Software that lets you edit a shared document together with others over the internet can be really useful if you’re working in a team, especially a distributed one. Nowadays, there is a lot of web-based software for simultaneous collaborative editing, no matter if you’re working on rich-text documents, spreadsheets, presentations or source code. Let’s take a moment to define more precisely what we mean with the term realtime collaborative editing.
What we want is that multiple people working at different computers can make changes to a document hosted on a server at any time. These changes are synchronized immediately with the other peers, in contrast to version control systems like Git, where one usually works on a feature all by oneself and eventually merges the changes back to the project. No client should have to communicate with the server or any other client before making a change. In particular, there is no need to acquire a lock from the server to make an edit and concurrent edits can occur. After all changes have been synchronized, every client should see the exact same document.
It turns out that implementing this kind of real-time collaboration is far from trivial. The most common solution responds to the name Operational Transformation (usually abbreviated OT). It originated from a research paper published in 1989 but got more recently popularized by Google Wave. Today, it powers many collaborative editors such as
These are only a few examples from a growing number of applications with realtime collaboration. I expect this number to rise even faster now that Google has published the Drive Realtime API, which is based on OT and let’s third-party apps use the same collaboration as Google Docs.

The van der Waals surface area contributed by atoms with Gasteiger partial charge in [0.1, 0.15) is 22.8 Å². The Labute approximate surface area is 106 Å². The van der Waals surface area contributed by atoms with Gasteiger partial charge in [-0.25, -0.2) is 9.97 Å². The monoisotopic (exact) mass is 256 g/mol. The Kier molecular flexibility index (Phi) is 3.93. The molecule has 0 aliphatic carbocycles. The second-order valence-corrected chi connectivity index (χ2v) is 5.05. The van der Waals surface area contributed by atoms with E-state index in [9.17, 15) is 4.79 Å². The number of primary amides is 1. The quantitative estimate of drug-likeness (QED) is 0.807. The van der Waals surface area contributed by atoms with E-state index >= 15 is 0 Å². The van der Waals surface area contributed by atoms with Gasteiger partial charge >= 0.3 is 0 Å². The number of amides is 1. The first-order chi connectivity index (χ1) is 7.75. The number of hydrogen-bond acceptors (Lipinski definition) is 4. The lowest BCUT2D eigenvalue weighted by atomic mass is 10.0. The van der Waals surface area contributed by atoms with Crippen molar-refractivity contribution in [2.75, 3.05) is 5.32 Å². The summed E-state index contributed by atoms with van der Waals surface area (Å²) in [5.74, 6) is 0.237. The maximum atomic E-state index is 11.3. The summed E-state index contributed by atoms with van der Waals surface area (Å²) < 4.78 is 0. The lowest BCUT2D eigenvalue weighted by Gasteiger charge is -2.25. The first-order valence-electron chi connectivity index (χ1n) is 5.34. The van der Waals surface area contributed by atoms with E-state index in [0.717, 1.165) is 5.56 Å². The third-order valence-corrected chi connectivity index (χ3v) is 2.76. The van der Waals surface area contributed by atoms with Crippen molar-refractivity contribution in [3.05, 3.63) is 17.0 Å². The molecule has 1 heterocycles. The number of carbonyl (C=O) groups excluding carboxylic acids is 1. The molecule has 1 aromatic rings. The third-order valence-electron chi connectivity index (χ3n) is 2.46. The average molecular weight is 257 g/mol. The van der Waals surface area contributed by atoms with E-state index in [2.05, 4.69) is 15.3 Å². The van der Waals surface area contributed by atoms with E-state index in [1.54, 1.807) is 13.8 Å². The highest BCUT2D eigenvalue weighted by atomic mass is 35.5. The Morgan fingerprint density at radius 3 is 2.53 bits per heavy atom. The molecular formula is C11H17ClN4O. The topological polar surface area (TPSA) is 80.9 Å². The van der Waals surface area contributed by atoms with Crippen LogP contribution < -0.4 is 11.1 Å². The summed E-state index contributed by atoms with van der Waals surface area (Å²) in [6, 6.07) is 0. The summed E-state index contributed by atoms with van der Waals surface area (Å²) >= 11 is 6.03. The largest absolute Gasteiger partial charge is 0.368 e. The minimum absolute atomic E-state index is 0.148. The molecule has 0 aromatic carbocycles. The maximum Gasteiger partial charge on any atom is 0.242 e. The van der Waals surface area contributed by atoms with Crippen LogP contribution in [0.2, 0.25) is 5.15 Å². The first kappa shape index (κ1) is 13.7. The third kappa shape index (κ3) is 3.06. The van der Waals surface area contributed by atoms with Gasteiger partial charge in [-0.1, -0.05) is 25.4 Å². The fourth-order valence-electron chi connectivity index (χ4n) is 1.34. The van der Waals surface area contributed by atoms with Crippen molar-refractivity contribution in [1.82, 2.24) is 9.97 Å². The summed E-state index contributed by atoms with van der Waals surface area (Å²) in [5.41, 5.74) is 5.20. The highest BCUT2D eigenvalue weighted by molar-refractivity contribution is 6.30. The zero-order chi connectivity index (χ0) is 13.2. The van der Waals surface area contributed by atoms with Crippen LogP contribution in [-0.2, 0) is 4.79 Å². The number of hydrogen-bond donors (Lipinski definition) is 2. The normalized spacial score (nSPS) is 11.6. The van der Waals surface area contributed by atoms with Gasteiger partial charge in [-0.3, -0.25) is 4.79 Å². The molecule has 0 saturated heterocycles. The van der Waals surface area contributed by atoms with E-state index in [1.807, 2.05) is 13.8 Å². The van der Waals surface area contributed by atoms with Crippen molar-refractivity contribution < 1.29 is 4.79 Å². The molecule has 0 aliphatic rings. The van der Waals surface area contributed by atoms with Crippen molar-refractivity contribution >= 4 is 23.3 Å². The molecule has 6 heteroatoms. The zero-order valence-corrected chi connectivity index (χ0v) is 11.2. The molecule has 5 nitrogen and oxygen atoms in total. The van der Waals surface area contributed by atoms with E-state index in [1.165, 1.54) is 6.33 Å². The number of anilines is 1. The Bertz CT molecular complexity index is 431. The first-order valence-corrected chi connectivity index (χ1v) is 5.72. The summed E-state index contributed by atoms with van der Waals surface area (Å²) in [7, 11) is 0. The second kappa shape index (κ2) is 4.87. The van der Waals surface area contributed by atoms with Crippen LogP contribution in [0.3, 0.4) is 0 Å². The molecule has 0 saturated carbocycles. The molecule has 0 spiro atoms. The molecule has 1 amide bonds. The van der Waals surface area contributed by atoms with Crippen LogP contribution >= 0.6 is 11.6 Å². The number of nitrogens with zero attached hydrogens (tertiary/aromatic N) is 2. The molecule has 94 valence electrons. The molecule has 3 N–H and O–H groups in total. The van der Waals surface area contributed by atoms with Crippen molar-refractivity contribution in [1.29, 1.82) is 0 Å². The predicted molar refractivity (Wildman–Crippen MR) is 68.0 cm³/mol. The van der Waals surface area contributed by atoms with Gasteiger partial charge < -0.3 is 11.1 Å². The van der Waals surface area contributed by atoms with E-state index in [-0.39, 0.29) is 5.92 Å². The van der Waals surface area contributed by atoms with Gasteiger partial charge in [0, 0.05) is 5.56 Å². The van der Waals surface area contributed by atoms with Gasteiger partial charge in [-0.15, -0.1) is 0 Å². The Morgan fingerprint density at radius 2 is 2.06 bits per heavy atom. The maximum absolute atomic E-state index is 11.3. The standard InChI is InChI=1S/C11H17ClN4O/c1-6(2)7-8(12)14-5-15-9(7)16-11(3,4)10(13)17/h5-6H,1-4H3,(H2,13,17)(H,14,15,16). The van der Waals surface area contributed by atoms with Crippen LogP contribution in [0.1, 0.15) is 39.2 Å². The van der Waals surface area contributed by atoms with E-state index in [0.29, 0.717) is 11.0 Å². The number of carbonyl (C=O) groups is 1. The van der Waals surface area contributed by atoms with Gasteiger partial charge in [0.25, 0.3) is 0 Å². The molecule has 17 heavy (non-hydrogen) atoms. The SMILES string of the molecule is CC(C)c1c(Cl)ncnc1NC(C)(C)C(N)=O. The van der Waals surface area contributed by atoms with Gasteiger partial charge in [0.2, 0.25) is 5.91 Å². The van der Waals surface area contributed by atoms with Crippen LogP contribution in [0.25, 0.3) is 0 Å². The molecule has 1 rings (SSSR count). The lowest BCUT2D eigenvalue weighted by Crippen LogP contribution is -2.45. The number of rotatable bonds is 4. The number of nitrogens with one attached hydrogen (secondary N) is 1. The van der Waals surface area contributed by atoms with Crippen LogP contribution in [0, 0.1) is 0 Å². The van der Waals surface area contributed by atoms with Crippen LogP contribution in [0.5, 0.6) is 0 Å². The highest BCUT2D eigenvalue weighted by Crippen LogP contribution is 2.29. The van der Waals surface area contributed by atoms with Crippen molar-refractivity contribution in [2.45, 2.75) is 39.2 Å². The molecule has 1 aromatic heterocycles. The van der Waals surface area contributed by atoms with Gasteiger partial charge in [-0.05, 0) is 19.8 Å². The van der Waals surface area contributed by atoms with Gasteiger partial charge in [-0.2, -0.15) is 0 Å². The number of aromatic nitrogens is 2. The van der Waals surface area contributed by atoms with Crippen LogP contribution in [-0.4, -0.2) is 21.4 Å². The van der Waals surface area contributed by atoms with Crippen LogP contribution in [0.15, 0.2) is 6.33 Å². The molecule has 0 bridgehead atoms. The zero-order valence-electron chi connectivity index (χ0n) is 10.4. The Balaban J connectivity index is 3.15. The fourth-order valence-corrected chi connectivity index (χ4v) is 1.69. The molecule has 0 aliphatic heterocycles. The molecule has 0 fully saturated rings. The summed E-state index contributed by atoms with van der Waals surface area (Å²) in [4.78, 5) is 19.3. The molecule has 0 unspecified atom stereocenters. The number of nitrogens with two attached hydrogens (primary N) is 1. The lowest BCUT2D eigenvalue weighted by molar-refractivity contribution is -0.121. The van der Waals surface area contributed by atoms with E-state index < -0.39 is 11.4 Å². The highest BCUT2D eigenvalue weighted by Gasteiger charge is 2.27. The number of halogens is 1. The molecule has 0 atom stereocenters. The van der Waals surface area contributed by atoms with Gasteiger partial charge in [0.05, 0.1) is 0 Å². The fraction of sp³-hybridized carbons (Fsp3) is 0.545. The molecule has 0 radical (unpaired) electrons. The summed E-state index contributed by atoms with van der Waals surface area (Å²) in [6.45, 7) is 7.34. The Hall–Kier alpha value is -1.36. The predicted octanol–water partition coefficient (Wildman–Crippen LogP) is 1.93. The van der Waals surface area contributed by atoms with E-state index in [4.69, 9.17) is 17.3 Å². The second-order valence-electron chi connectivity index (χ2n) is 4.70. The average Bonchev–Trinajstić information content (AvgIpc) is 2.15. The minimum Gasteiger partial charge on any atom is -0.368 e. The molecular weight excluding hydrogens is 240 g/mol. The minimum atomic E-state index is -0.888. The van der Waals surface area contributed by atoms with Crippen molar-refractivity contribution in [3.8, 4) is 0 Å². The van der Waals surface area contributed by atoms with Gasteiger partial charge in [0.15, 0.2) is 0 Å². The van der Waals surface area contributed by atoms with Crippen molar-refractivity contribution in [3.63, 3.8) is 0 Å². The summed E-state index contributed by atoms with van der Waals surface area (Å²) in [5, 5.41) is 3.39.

Operational Transformation has a reputation of being hard to understand. In my opinion, this reputation is hardly justified. I will try to convince you that despite the fancy name Operation Transformation, the ideas behind it are simple and mathematically elegant. To do this, we’re going to study the problem that OT solves in an idealized setting, thereby arriving at a working algorithm.
But first of all, what are operations? Simply put, operations are representations of changes to a document. For example, the action “set the stroke color of the star in the foreground to ‘purple’” is an operation on vector-based drawings. In rich-text editors, you may have the operation “mark the text ‘Hello’ in the first line as bold”. Many applications already support operations (under a different name of course) to implement undo/redo. In essence, an operation records the difference between one version of a document and the next.
For simplicity’s sake, we won’t consider rich-text documents or vector-based drawings. Instead we’re going to focus on plain-text documents for the rest of this introductory article. There are only two fundamental actions on text documents, which will be our definition of operations in this setting:
All other changes can be represented in terms of these two actions. For example, the replacement of a character with another has the same effect as a deletion of a character followed by an insertion at the same position. Below, you can edit and see the resulting operations on the right:
Let’s try to do the simplest thing that could possibly work!